Missouri cities, including Ferguson, sued over ‘grotesque’ jail conditions

A December protest in a St. Louis County suburb.
(Michael B. Thomas / AFP-Getty Images)

The city of Ferguson, Mo., and another northern St. Louis suburb have been accused of maintaining “grotesque” jail conditions for motorists locked up because they couldn’t pay fines for minor legal infractions, according to two federal class-action lawsuits.

The lawsuits against Ferguson and the city of Jennings describe conditions in which crowded cells are smeared with mucus, blood and fecal matter and inmates are denied basic hygiene supplies and medical care.

Some residents spend “three, four, five” weeks in the jails, not to serve a criminal sentence but because they can’t afford to pay a fine to get out, said Brendan D. Roediger of the St. Louis University School of Law.


“They’re not sitting [in jail] because they’ve been sentenced to jail for that long,” Roediger told the Los Angeles Times. “They’re sitting because they can’t pay to get out.”

On Monday, Ferguson’s mayor, James Knowles III, denied the “disturbing” claims made in the suits, which were filed Sunday, saying they were “not based on objective facts.”

“The city disputes any contention that individuals in any specific economic group were targeted for unfair treatment, that jail detainees are abused in any way, that persons are routinely confined in custody longer than three consecutive days, or that the physical conditions in the jail were unsanitary or unconstitutionally improper,” the city said in a statement.

City officials in Jennings, population 14,756, which neighbors Ferguson, population 21,111, did not immediately respond to requests for comment.

St. Louis County’s municipal courts gained unexpected prominence last year after residents blamed the courts as one of the roots of the racial unrest that erupted after the Aug. 9 shooting death of 18-year-old Michael Brown by a Ferguson police officer.

Many residents described experiencing constant scrutiny and ticketing by police for minor traffic offenses as they traveled through northern St. Louis County’s dense quilt of small suburbs, whose municipal budgets rely heavily on the fines that come as a result.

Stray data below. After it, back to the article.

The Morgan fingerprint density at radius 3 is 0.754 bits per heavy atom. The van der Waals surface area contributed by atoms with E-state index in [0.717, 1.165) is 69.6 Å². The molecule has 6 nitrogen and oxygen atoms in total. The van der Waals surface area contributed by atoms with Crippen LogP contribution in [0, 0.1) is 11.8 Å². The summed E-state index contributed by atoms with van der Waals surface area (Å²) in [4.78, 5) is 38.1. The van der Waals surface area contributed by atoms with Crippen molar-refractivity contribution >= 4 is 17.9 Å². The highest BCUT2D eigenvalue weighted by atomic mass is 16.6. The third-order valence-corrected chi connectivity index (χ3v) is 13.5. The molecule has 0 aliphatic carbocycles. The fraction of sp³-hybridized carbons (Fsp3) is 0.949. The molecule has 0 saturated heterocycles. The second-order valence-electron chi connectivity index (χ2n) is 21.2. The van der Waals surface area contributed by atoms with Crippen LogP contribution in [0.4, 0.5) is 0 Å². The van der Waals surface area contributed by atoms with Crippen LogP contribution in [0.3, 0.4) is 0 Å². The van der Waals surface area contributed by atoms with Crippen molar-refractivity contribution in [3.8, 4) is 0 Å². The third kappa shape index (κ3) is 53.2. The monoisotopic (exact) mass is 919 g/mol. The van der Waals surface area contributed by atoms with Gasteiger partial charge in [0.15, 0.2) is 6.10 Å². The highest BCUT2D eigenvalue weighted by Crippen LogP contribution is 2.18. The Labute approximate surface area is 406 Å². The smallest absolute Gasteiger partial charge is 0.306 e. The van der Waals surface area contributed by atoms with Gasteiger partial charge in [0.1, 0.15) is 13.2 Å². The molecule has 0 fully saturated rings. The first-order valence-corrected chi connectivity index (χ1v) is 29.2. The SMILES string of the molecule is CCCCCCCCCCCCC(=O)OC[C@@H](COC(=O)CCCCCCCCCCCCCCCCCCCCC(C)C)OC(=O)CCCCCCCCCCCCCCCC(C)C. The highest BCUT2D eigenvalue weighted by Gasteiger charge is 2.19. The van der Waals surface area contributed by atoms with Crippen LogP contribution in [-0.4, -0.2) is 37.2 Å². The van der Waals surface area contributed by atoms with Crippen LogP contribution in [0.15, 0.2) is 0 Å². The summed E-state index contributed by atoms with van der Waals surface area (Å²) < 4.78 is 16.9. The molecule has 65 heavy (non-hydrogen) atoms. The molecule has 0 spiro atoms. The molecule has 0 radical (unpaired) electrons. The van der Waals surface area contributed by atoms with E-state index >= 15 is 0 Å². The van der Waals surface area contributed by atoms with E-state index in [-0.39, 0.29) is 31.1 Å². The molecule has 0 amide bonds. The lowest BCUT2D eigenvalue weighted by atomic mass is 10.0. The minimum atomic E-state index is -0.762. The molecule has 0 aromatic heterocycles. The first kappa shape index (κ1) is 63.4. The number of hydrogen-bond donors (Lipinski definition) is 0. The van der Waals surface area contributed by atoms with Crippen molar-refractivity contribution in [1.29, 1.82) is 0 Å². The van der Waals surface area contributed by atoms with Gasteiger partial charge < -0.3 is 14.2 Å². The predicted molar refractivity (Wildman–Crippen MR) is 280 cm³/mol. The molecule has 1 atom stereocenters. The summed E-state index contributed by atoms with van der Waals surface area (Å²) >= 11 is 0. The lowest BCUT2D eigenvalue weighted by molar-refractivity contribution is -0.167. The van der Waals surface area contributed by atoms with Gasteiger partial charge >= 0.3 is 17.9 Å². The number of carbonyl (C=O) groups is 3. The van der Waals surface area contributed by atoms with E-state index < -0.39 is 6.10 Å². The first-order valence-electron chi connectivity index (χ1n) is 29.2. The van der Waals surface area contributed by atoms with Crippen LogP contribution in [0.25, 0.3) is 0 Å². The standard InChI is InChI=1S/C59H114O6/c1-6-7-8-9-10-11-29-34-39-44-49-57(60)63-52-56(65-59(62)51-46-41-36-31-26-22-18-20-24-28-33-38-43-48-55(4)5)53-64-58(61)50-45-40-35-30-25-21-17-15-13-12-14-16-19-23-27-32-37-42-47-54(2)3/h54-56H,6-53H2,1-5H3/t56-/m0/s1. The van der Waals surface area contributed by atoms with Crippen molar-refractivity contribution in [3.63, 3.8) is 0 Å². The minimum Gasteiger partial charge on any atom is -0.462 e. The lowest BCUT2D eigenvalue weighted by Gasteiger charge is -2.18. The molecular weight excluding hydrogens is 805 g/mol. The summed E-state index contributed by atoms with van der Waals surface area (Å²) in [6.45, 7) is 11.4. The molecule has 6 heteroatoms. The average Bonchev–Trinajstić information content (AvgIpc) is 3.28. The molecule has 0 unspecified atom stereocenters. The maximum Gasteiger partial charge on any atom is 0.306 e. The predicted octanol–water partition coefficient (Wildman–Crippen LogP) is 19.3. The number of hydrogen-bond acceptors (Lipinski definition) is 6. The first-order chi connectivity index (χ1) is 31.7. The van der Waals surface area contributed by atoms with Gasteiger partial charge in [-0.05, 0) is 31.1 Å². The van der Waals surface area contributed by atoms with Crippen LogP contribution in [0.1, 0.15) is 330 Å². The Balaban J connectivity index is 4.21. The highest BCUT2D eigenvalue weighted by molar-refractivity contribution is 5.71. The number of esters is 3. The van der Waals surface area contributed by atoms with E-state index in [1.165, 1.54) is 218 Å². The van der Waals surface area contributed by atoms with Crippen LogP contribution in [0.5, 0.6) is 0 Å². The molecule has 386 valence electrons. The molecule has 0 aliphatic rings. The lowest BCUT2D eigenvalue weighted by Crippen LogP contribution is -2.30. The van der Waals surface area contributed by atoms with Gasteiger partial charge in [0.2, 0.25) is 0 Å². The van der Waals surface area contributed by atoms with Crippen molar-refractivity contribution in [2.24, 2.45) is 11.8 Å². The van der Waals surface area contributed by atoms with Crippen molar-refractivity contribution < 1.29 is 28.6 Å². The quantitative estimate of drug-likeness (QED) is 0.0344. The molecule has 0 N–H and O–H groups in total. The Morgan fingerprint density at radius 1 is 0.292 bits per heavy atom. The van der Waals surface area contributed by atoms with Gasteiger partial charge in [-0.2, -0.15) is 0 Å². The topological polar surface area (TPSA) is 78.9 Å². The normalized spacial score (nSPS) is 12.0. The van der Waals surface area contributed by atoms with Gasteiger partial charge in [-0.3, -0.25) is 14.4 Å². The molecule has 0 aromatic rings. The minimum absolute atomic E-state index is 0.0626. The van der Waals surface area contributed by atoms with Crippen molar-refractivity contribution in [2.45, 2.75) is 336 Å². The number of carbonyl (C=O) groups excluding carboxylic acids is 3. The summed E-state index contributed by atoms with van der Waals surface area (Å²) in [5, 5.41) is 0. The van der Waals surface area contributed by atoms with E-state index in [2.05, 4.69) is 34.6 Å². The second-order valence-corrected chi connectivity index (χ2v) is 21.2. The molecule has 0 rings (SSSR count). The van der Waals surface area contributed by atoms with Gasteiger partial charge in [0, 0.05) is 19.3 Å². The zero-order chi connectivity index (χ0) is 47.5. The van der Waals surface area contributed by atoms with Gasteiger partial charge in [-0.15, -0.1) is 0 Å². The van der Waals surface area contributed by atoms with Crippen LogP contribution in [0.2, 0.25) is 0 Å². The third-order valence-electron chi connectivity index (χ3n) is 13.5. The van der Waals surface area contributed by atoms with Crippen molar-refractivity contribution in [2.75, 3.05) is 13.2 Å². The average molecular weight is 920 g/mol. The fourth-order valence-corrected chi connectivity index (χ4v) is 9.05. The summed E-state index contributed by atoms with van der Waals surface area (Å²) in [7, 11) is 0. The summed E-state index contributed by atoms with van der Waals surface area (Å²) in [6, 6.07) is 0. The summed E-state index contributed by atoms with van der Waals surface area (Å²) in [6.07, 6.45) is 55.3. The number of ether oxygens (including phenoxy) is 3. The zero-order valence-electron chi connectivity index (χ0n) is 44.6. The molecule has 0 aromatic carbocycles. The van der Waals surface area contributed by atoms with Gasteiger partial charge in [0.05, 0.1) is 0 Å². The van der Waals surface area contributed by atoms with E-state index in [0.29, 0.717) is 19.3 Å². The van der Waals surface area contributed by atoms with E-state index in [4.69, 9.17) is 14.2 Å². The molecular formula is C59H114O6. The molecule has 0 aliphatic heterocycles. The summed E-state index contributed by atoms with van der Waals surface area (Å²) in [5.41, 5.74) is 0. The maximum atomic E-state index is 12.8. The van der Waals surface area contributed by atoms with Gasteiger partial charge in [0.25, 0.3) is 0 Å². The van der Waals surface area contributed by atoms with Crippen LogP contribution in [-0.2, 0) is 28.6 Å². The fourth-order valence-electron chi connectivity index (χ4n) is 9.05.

Opponents of the ticketing practice say the system preys on poor residents who can’t pay the disproportionate number of fines levied against them. In the worst-case scenarios, they said, poor but upstanding citizens become trapped in a cycle of poverty and jail time because they cannot pay their fines, which can result in warrants for their arrest.

One of the plaintiffs, Tonya DeBerry, 52, of Jennings, told The Times she had been jailed repeatedly in Jennings and Ferguson for not paying fines.

In the Jennings jail, where she was crammed together in a cell with other women, she said the walls were moldy and the water coming from a sink attached to a toilet “smelled like sewage.”

The Ferguson jail was “no better,” she said, adding that in one of her longest stays, for nine days, she lost 20 pounds because jail officials offered so little food to eat. But the worst part, DeBerry told The Times, wasn’t the conditions.

“The jails are only full of black people. That’s what sticks out to me,” DeBerry said. “They are sticking these high fines on poor black people, and they cannot pay, and jailing them like that - they are sticking people in these jails who don’t even have jobs ... it’s just horrible.”

The two class-action lawsuits were brought by the nonprofit advocacy organizations Equal Justice Under Law and ArchCity Defenders and by attorneys with the St. Louis University School of Law Legal Clinics. The lawsuits contend that the jail conditions and jailing for failure to pay fines violate numerous constitutional rights.